Automatic Enrolment – mind the gap?RSS icon

Written by Malcolm Small on Tuesday 15 April 2014

Late last month, the Pensions Regulator issued a “Registration Report” for the first time, which it will issue on a monthly basis going forward. This report details how many employers have registered with the Regulator as having completed the process of enrolment. Figures for the number of employees who have been enrolled, and those not enrolled because they are not eligible, are also provided. These figures were issued into the maelstrom of shock surrounding the Budget announcements, so perhaps were not studied as much as they might have been.

As we know, on the face of it, the automatic enrolment narrative is being portrayed as good news, with fewer than 10% of employees, and in many cases even fewer still, opting out of pension saving. Between July 2012 and the end of February 2014 no fewer than 10,503 employers took up their new duties, covering a workforce of 15,274,000. Tens of thousands more employers will stage during the course of this year. Of that number of employees, 7,782,000, or just over half, were already in a qualifying scheme at the staging date. 3,210,000 – just 41% of those already in a scheme – were newly automatically enrolled into pension saving. However, no less than 3,868,000 workers were not enrolled as they fell outside the eligibility criteria because of age limits or earnings levels. This is over a quarter of the total workforce covered. Add in the number opting out of pension saving and around one-third of the workforce, for whatever reason, are not making any provision for their future.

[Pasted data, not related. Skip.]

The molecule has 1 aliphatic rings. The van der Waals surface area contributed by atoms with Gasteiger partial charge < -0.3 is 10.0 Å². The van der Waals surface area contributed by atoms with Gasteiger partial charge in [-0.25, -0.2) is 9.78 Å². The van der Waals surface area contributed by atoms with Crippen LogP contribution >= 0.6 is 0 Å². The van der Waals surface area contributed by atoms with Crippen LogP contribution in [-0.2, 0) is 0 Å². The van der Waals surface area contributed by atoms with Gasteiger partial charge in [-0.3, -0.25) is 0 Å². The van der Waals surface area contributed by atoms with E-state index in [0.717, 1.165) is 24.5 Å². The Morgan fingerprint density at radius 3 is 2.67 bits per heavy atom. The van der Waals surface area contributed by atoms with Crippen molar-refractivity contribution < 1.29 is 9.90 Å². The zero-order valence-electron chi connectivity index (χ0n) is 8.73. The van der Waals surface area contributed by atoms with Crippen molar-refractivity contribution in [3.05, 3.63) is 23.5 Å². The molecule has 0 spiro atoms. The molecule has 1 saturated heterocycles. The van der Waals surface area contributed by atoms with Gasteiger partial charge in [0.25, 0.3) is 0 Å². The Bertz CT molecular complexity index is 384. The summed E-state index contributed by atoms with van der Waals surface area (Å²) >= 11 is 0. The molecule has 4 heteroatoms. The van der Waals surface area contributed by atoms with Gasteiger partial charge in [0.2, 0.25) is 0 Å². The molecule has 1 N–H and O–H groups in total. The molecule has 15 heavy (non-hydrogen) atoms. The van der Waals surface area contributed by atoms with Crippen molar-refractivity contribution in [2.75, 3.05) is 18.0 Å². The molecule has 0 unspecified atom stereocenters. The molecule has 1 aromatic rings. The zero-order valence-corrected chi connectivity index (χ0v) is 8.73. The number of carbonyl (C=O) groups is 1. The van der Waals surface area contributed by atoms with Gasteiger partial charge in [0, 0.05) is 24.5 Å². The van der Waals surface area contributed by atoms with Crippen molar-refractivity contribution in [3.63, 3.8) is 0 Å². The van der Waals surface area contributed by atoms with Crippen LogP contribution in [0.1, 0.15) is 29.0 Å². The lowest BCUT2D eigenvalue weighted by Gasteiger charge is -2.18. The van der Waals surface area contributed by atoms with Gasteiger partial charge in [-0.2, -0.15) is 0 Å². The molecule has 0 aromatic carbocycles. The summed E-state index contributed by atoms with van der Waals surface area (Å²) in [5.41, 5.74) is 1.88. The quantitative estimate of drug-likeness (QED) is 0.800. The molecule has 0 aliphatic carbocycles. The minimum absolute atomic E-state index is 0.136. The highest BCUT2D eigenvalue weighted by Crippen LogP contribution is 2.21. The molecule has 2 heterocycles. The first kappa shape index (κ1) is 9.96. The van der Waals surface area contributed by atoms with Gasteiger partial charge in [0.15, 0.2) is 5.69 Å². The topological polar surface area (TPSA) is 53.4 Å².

Why is this? It is starting to become clear that some people have a “portfolio” of low-paid, often part-time, jobs. In isolation, these will often fall below the minimum pay level for automatic enrolment. Together, they may often lift earnings well above this level – but there is no mechanism, and nor could one be reasonably devised in all probability, for identifying when this is the case. Others may genuinely be working only to provide “pocket money” to top up a main earner elsewhere.

But if the policy objective is to try to provide everyone with at least some assets to rely upon at retirement other than the basic state pension, and one third of workers appear not to be participating in this effort for whatever reason, we should surely be concerned. With the trivial commutation limit now at £30,000 it must be the case that it will pay everyone, no matter how modest an earner, to save. And if the long term goal is to reduce reliance on the state in retirement and increase individual provision at every level, this “gap” will surely ask some searching questions of the automatic enrolment policy design at the planned review in 2017

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